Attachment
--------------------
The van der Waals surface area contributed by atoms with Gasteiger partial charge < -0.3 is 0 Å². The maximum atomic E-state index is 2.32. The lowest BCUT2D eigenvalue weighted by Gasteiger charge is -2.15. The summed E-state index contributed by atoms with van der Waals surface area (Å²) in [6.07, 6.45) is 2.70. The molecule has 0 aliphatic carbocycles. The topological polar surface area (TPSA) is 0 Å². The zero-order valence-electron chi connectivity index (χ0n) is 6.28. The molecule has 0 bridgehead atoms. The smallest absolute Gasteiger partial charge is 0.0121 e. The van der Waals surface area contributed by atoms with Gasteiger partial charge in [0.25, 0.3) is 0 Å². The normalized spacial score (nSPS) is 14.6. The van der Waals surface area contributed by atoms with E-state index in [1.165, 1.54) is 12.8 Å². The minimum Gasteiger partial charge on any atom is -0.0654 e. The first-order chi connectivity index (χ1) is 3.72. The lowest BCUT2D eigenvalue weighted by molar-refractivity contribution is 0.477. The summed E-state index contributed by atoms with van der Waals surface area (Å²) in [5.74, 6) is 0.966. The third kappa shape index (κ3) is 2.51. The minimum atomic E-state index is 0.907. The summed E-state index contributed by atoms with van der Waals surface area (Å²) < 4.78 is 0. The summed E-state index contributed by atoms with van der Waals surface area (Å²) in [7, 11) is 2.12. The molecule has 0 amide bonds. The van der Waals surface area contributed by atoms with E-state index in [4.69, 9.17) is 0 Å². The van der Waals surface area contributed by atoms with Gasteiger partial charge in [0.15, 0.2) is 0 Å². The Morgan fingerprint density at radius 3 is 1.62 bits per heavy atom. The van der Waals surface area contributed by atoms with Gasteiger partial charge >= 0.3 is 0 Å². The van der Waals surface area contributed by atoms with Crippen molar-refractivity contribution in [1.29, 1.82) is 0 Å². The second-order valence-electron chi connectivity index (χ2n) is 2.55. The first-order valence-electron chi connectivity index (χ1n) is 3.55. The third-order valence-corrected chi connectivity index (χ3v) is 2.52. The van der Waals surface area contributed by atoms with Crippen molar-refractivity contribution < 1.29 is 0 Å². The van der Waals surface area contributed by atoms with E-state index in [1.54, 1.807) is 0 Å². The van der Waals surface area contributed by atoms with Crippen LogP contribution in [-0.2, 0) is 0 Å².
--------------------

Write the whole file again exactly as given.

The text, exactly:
The van der Waals surface area contributed by atoms with Gasteiger partial charge < -0.3 is 0 Å². The maximum atomic E-state index is 2.32. The lowest BCUT2D eigenvalue weighted by Gasteiger charge is -2.15. The summed E-state index contributed by atoms with van der Waals surface area (Å²) in [6.07, 6.45) is 2.70. The molecule has 0 aliphatic carbocycles. The topological polar surface area (TPSA) is 0 Å². The zero-order valence-electron chi connectivity index (χ0n) is 6.28. The molecule has 0 bridgehead atoms. The smallest absolute Gasteiger partial charge is 0.0121 e. The van der Waals surface area contributed by atoms with Gasteiger partial charge in [0.25, 0.3) is 0 Å². The normalized spacial score (nSPS) is 14.6. The van der Waals surface area contributed by atoms with E-state index in [1.165, 1.54) is 12.8 Å². The minimum Gasteiger partial charge on any atom is -0.0654 e. The first-order chi connectivity index (χ1) is 3.72. The lowest BCUT2D eigenvalue weighted by molar-refractivity contribution is 0.477. The summed E-state index contributed by atoms with van der Waals surface area (Å²) in [5.74, 6) is 0.966. The third kappa shape index (κ3) is 2.51. The minimum atomic E-state index is 0.907. The summed E-state index contributed by atoms with van der Waals surface area (Å²) < 4.78 is 0. The summed E-state index contributed by atoms with van der Waals surface area (Å²) in [7, 11) is 2.12. The molecule has 0 amide bonds. The van der Waals surface area contributed by atoms with E-state index in [4.69, 9.17) is 0 Å². The van der Waals surface area contributed by atoms with Gasteiger partial charge in [0.15, 0.2) is 0 Å². The Morgan fingerprint density at radius 3 is 1.62 bits per heavy atom. The van der Waals surface area contributed by atoms with Gasteiger partial charge >= 0.3 is 0 Å². The van der Waals surface area contributed by atoms with Crippen molar-refractivity contribution in [1.29, 1.82) is 0 Å². The second-order valence-electron chi connectivity index (χ2n) is 2.55. The first-order valence-electron chi connectivity index (χ1n) is 3.55. The third-order valence-corrected chi connectivity index (χ3v) is 2.52. The van der Waals surface area contributed by atoms with Crippen molar-refractivity contribution < 1.29 is 0 Å². The van der Waals surface area contributed by atoms with E-state index in [1.54, 1.807) is 0 Å². The van der Waals surface area contributed by atoms with Crippen LogP contribution in [-0.2, 0) is 0 Å².